Design of the Week: Beauty and the Beast

London-based designer Frith Kerr reveals more about Kerr/Noble's wonderful 2004 exhibition identity
Kerr Noble, Identity, Beauty and the Beast (2004)
Kerr Noble, Identity, Beauty and the Beast (2004)


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The Phaidon Archive of Graphic Design features a panoply of great graphic design created over the last 500 years. Johannes Gutenberg's revolutionary printed bible (1453) – the first book to use moveable type – is rightly included, as are an array of more recent examples. Laurenz Brunner's 2004 typeface Akkurat, for example, is featured next to David Pearson's magnificent Penguin book covers (2004–2008), and Joost Grootens' mind-blowing Metropolitan Atlas (2005). And then there's Kerr/Noble's wonderful Beauty and the Beast exhibition identity, a highly conceptual piece of typography inspired by the Swedish design featured in the Crafts Council Gallery's show.

Here, Frith Kerr (formerly one half of Kerr/Noble and now the head of her own agency, Studio Frith), provides background to the project, and offers thoughts on a few wider contemporary design issues. 

Firstly, how did the Beauty and the Beast identity come about?
We (Kerr/Noble) were asked by the curator Lesley Jackson to work on the identity and graphics for an exhibition on new Swedish design she was curating at the Crafts Council in London.

 

Kerr Noble, Poster, Beauty and the Beast (2004)

Kerr Noble, Poster, Beauty and the Beast (2004)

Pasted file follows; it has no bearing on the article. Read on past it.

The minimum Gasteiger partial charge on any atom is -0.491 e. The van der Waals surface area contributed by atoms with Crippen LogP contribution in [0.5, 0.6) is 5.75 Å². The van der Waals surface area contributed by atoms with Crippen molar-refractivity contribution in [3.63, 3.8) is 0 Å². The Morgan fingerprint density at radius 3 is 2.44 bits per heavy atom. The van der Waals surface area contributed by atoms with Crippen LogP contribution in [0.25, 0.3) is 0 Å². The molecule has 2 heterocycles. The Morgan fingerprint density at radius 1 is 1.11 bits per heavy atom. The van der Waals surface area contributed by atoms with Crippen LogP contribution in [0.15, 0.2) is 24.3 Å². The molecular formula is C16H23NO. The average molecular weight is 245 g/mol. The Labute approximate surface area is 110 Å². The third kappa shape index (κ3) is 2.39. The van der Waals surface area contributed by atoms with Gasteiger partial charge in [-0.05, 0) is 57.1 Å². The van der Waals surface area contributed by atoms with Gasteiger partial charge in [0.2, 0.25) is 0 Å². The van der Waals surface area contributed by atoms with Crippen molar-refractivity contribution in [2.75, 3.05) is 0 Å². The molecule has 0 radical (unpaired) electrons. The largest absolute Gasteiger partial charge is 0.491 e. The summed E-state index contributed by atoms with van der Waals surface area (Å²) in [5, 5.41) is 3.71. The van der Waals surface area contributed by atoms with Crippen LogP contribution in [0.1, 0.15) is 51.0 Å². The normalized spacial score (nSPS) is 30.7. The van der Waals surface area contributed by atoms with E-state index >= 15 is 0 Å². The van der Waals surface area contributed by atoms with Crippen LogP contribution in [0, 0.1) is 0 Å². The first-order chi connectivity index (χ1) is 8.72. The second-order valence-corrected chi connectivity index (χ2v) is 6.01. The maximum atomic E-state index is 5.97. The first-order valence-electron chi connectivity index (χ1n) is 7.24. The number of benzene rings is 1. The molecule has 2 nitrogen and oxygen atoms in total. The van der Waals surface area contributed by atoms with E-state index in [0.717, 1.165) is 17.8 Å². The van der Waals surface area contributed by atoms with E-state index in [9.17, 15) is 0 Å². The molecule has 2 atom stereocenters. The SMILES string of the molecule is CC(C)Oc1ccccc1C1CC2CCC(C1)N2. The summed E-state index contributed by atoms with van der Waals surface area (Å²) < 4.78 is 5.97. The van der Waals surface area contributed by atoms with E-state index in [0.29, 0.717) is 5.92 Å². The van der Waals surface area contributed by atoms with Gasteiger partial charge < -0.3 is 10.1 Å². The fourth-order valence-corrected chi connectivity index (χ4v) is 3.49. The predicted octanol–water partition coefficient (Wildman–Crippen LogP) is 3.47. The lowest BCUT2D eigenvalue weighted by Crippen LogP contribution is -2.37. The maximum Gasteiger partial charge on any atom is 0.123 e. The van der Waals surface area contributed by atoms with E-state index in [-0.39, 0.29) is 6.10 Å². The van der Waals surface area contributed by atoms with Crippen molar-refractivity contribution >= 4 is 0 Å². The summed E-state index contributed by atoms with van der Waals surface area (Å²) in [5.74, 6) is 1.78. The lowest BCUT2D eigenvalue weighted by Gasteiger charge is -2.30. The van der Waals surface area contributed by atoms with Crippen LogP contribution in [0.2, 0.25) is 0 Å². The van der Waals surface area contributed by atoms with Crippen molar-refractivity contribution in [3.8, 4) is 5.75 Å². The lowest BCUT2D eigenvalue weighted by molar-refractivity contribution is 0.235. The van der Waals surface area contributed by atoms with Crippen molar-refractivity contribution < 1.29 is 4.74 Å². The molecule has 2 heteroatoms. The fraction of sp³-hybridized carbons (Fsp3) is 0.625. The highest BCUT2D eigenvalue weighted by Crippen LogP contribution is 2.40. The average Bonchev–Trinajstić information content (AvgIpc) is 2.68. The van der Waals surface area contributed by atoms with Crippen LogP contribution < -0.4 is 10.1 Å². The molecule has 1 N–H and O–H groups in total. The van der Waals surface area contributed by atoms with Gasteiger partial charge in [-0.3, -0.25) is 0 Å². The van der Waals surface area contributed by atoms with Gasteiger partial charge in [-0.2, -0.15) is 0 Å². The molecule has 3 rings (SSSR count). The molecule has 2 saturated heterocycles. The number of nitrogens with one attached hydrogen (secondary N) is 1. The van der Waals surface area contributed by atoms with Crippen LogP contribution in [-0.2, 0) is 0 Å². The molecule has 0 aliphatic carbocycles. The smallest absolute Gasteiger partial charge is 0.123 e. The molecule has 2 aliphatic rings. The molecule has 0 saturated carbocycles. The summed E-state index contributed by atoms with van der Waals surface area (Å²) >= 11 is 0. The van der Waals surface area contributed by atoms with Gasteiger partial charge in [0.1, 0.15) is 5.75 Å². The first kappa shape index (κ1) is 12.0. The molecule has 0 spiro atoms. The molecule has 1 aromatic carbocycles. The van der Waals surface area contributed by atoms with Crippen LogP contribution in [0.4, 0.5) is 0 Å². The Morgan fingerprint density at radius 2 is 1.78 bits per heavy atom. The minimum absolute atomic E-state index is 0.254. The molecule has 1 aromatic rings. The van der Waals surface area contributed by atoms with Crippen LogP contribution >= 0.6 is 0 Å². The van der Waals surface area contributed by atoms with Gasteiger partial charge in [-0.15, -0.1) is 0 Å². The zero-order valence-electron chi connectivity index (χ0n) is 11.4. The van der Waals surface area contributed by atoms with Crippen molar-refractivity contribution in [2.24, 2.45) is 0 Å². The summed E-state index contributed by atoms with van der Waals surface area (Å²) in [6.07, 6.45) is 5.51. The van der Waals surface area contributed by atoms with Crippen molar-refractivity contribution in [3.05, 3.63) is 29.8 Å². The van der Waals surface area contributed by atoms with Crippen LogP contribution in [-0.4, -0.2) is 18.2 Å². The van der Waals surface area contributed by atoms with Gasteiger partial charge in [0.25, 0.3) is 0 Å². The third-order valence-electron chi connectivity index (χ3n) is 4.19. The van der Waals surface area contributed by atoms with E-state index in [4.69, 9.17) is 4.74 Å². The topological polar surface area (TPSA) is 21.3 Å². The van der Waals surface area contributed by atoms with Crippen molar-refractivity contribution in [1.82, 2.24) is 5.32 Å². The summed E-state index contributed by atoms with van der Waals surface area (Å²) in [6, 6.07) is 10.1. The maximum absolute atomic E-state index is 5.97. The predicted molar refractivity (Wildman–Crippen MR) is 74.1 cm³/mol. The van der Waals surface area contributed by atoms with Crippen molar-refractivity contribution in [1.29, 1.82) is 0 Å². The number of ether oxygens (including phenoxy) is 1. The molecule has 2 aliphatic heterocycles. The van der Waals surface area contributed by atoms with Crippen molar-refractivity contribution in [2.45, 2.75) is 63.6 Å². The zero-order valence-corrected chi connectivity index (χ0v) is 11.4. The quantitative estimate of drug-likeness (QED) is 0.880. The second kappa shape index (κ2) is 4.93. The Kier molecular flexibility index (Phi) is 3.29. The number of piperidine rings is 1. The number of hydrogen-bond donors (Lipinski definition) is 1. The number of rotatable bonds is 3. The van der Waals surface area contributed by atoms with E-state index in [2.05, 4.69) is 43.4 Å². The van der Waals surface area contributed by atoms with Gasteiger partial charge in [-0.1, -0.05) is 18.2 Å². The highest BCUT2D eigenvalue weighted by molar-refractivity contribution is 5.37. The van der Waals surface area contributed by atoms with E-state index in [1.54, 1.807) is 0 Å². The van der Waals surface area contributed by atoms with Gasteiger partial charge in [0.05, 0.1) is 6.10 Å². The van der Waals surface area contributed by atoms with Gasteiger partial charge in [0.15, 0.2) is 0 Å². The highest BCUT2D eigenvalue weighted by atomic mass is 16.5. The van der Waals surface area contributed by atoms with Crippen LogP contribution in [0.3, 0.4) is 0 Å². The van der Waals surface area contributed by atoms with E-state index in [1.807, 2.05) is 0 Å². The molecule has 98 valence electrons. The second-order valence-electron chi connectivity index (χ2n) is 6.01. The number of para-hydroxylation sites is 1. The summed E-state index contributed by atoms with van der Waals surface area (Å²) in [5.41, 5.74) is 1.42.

What was the concept behind it?
We spent a long time researching the history of Sweden. We looked at the country's geology and its culture, and we watched Bergman films... We did everything except ‘design’ to find a way to create a language about the exhibits in the show.

A key theme emerged around how dominant nature is in the Swedish way of life. The land is full of trees, and chopping logs for a fire is a part of everyday life. We took this idea and created simple shapes that appeared as if an axe had cut through them. These bold, imperfect splinters of shapes were then piled up to create letterforms called ‘Timber Type’ for the exhibition and imagery for posters and private view invitations.

This identity, specifically its typography, is widely considered to be 'great' graphic design. What specific elements does a piece of graphic design require to reach that level?
I don’t think there is any formula for 'great'; each piece is ‘great’ for individual reasons.

 

Studio Frith, Book Cover, Michael Clark (2011)

Studio Frith, Book Cover, Michael Clark (2011)

Could you pinpoint a few examples?
Richard Hamilton’s poster for ‘Retracing your Steps’ at the Sir John Soane Museum; Lorraine Wild’s 1992 book for Richard Prince; any letter written by Gio Ponti; Googlemaps.

Are there individual designers who've influenced your work?
My influences tend to come from outside design, but I love the work of people like Bruno Munari and Hella Jongerius. Their work is serious but also has a sense of joy. 

What are you currently working on?
We (Studio Frith) are currently working on an exhibition and catalogue on Valentino at Somerset House; an identity and website for a Swedish guest house, Ett Hem, designed by Ilse Crawford; an identity for the fashion designer Erdem; and a cookery book with Juergen Teller.

 

Studio Frith, Typeface System, Design for London (2011)

Studio Frith, Typeface System, Design for London (2011)

Is this a good time to be a graphic designer?
It doesn’t matter – we’re here, now. Anything else is nostalgia for the past or the future.

What do you think of contemporary graphic design, particularly in London?
We spend all of our time working with writers, artists, architects, curators, dancers, potters, chefs, photographers... We are thinking of everything but!


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